As will be readily appreciated from the foregoing description, the primary component of the engine-out control augmentation rudder command produced at the output of the first three-input summer 27 is the lag filtered differential signal multiplied by a straight-gain value. The remaining two terms of the engine-out control augmentation rudder command are washed out over time. The resulting signal is modified by the pilot's manual rudder commands, and may be modified by the tracking/heading hold (on-ground) and yaw damper (in-air) rudder commands produced by other systems (not shown).

As will be readily understood by those familiar with aircraft control systems, the gains and time constant values used in an actual embodiment of the invention will depend on the effectiveness of the rudder and the location of the engines of the aircraft with which the invention is to be used. For example, larger gain and time constant values are required if the engines are wing mounted and the rudder effectiveness is low. The numbers included in this application are for a high by-pass, wing mounted turbofan jet engine.

FIG. 2 illustrates a typical engine-out control augmentation rudder command produced by the embodiment of the invention illustrated in FIG. 1 in response to an engine failure occurring at a constant airspeed. As shown there, after reaching a steady-state condition, the engine-out control augmentation rudder command creates enough yawing moment to compensate for the engine failure yawing moment, i.e., 100% compensation is provided. This portion of the engine-out control augmentation rudder command is produced by the straight-gain term of the control subsystem, i.e., by the gain value, K, of the gain circuit 21. Starting at the left of FIG. 2, the initial response overcompensates for the engine failure yawing moment, forcing the aircraft back toward its original path. This overcompensation is created by the first washout term, i.e., by the signal produced at the output of the overcompensation washout filter 23. The rudder command is then slightly undercompensated for the engine failure yawing moment by the undercompensation washout filter circuit 25. Under compensation allows the aircraft to return to near its original track angle. In this manner, on the ground, the aircraft is returned to approximately the original track angle, usually close to the runway centerline. Thus, on the ground, an aircraft embodying the invention will be able to comply with the FAA regulation requiring an airplane to remain within thirty feet of a runway centerline following an engine shutdown at speeds above VMCG, the minimum control speed on the ground, which is typically 100-105 knots. In the air, the engine-out control augmentation rudder command maintains the aircraft's track angle prior to the engine failure. In either cases, the pilot and/or a track/heading angle hold function is allowed to input commands to correct any minor track errors that occur.

As noted above, an engine-out control augmentation subsystem formed in accordance with the invention will operate on an aircraft equipped with a conventional mechanical flight control system as well as on an aircraft equipped with an electronic flight control system. Engine-out control augmentation rudder commands produced by the invention can be used to drive the rudder pedals to command the rudder (in a parallel fashion) or to bypass the rudder pedals and command the rudder directly (in a series fashion).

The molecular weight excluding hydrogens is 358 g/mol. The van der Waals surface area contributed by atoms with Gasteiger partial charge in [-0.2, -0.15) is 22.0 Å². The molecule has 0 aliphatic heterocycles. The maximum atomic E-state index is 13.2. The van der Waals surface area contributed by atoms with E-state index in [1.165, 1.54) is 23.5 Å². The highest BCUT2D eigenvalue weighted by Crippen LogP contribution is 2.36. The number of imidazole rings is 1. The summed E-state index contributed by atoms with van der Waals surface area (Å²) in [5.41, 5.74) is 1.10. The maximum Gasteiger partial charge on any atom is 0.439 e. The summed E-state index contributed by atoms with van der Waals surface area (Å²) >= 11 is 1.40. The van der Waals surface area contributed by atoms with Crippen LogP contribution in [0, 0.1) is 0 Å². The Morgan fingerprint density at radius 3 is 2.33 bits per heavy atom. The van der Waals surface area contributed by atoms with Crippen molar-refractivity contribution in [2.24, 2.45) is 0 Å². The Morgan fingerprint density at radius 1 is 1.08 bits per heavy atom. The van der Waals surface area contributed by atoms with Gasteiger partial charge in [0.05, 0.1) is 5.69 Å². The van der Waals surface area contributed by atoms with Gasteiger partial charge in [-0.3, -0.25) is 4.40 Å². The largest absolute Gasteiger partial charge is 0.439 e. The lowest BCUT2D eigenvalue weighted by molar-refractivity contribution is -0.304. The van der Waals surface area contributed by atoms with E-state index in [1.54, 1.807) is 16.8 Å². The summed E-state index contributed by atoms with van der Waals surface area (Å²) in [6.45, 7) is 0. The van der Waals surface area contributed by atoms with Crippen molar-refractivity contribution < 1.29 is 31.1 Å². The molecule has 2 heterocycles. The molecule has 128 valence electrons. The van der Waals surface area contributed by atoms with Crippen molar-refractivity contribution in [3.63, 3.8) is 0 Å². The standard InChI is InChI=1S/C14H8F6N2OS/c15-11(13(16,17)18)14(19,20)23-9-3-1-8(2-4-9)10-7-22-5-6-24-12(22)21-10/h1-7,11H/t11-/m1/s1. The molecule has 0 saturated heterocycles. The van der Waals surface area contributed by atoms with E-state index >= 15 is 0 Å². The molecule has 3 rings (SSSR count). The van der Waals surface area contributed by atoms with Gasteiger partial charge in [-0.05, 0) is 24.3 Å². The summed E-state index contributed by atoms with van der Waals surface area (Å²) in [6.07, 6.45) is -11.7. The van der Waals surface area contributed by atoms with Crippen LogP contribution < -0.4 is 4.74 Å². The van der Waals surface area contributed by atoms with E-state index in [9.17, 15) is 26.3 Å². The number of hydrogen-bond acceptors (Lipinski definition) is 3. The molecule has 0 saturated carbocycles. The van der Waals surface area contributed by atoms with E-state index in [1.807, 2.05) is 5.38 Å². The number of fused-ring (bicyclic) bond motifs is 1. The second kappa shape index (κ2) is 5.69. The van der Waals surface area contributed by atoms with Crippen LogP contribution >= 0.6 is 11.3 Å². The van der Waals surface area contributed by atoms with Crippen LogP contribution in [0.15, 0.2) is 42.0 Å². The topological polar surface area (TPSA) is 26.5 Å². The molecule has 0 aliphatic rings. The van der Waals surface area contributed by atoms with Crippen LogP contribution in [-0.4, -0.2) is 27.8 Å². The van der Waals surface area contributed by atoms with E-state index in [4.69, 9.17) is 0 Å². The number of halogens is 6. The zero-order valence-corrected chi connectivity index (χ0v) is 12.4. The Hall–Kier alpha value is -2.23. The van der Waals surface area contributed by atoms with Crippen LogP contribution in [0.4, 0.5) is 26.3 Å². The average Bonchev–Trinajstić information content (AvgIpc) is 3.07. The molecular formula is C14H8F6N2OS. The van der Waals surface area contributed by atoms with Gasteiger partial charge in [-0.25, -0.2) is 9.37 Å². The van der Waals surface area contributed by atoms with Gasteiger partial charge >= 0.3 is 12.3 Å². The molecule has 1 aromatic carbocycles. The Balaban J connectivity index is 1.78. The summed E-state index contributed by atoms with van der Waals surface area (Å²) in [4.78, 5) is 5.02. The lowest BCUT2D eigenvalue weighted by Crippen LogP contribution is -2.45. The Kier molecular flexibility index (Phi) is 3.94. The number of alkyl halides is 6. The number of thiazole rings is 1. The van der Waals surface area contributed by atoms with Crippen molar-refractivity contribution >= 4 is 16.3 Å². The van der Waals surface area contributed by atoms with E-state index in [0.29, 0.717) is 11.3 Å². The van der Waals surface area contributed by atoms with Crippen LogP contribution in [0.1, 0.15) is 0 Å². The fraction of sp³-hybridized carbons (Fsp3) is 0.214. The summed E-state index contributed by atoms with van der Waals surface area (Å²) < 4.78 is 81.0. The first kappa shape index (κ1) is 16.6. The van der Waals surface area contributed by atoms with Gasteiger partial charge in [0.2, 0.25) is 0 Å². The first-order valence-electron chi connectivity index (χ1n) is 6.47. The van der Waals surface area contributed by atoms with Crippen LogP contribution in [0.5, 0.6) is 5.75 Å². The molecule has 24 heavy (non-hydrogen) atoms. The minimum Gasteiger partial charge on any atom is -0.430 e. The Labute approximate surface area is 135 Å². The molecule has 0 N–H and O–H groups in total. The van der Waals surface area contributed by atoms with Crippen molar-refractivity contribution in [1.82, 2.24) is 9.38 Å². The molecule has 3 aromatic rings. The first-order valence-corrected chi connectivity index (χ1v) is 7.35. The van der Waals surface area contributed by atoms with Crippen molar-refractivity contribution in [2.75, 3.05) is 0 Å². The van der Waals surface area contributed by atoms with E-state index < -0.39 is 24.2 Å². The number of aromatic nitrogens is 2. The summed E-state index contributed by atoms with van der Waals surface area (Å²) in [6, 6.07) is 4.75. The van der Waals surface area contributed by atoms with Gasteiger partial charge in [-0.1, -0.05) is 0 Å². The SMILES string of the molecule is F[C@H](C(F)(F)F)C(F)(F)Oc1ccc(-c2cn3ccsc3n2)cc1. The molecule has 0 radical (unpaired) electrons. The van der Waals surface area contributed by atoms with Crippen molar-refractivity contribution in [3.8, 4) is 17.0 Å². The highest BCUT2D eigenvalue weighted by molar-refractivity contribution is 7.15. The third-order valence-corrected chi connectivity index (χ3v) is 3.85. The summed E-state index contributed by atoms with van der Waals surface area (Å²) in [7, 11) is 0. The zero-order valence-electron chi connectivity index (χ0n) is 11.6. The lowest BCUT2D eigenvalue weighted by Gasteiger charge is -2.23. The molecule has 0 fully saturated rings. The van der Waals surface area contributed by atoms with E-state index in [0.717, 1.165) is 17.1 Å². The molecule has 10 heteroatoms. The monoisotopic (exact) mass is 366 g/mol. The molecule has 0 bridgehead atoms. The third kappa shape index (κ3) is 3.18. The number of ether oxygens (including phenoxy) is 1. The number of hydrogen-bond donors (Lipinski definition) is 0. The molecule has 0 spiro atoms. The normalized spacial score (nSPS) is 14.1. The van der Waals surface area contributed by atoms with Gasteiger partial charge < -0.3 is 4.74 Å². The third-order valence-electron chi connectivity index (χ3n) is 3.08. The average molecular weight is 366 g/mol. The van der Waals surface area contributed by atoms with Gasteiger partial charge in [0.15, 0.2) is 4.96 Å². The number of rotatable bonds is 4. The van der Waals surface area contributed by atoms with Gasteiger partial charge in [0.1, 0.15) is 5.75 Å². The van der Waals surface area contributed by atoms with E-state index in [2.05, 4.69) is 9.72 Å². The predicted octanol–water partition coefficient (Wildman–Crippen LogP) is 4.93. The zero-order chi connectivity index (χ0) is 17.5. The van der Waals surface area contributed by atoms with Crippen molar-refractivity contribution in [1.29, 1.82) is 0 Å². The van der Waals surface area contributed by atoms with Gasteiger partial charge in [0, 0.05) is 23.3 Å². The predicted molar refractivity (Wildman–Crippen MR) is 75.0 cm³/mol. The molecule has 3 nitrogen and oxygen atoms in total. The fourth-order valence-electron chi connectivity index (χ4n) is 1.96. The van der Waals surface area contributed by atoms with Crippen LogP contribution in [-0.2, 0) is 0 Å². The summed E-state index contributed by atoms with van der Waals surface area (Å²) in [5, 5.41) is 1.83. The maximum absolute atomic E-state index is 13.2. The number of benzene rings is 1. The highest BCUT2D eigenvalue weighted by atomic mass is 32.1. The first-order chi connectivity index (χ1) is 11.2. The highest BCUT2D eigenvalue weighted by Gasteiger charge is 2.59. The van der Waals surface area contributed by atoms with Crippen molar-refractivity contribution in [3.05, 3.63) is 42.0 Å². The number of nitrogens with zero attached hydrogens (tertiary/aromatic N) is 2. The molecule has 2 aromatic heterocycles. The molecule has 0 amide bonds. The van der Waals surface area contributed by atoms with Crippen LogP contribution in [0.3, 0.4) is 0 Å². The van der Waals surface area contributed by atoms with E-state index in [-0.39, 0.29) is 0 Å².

While a preferred embodiment of the invention has been illustrated and described, it will be appreciated that various changes can be made therein. Consequently, within the scope of the appended claims, it is to be understood that the invention can be practiced otherwise than as specifically described herein.

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US5330131 *May 28, 1992Jul 19, 1994The United States Of America As Represented By The Administrator Of National Aeronautics And Space AdministrationEngines-only flight control system
US5375793 *Aug 11, 1993Dec 27, 1994Aerospatiale Societe Nationale IndustrielleProcess for the control of the control surfaces of an aircraft for the low speed compensation of a lateral path deviation
US5657949 *May 10, 1995Aug 19, 1997The Boeing CompanyMethod and apparatus for providing a dynamic thrust asymmetry rudder compensation command with no direct thrust measurement
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US6126111 *Jul 8, 1998Oct 3, 2000The United States Of America As Represented By The Administrator Of The National Aeronautics And Space AdministrationEmergency flight control system using one engine and fuel transfer
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WO2009046508A2 *Jul 2, 2008Apr 16, 2009Embraer Aeronautica SaMechanisms and methods for providing rudder control assist during symmetrical and asymmetrical thrust conditions
Classifications
U.S. Classification318/586, 318/584, 244/76.00J
International ClassificationG05D1/02, B64C13/16
Cooperative ClassificationG05D1/0204, B64C13/16
European ClassificationG05D1/02B2, B64C13/16
Legal Events
DateCodeEventDescription
Jan 9, 2002REMIMaintenance fee reminder mailed
Dec 18, 2001FPAYFee payment
Year of fee payment: 12
Sep 30, 1997FPAYFee payment
Year of fee payment: 8
Oct 4, 1993FPAYFee payment
Year of fee payment: 4
Apr 7, 1992CCCertificate of correction
Aug 11, 1988ASAssignment
Owner name: BOEING COMPANY, SEATTLE, KING COUNTY, WASHINGTON 9
Free format text: ASSIGNMENT OF ASSIGNORS INTEREST.;ASSIGNOR:MC CUEN, MICHAEL S.;REEL/FRAME:004917/0483
Effective date: 19880811